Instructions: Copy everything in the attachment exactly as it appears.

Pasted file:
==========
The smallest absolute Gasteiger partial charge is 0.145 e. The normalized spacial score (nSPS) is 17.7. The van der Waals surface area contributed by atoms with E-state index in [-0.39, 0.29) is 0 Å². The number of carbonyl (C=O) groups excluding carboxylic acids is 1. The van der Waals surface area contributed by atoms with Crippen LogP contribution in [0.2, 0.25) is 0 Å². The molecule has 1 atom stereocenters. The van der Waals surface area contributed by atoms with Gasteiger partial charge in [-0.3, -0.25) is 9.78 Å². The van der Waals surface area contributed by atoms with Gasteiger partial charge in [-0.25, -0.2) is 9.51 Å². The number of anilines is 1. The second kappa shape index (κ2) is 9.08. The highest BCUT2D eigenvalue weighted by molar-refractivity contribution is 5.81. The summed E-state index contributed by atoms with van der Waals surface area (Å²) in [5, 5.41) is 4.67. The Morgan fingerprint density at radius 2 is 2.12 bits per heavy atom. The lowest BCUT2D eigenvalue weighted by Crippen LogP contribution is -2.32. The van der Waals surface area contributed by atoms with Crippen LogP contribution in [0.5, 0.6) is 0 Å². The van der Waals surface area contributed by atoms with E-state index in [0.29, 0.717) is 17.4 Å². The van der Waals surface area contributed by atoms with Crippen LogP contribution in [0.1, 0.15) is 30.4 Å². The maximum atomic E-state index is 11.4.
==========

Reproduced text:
The smallest absolute Gasteiger partial charge is 0.145 e. The normalized spacial score (nSPS) is 17.7. The van der Waals surface area contributed by atoms with E-state index in [-0.39, 0.29) is 0 Å². The number of carbonyl (C=O) groups excluding carboxylic acids is 1. The van der Waals surface area contributed by atoms with Crippen LogP contribution in [0.2, 0.25) is 0 Å². The molecule has 1 atom stereocenters. The van der Waals surface area contributed by atoms with Gasteiger partial charge in [-0.3, -0.25) is 9.78 Å². The van der Waals surface area contributed by atoms with Gasteiger partial charge in [-0.25, -0.2) is 9.51 Å². The number of anilines is 1. The second kappa shape index (κ2) is 9.08. The highest BCUT2D eigenvalue weighted by molar-refractivity contribution is 5.81. The summed E-state index contributed by atoms with van der Waals surface area (Å²) in [5, 5.41) is 4.67. The Morgan fingerprint density at radius 2 is 2.12 bits per heavy atom. The lowest BCUT2D eigenvalue weighted by Crippen LogP contribution is -2.32. The van der Waals surface area contributed by atoms with Crippen LogP contribution in [0.5, 0.6) is 0 Å². The van der Waals surface area contributed by atoms with E-state index in [0.29, 0.717) is 17.4 Å². The van der Waals surface area contributed by atoms with Crippen LogP contribution in [0.1, 0.15) is 30.4 Å². The maximum atomic E-state index is 11.4.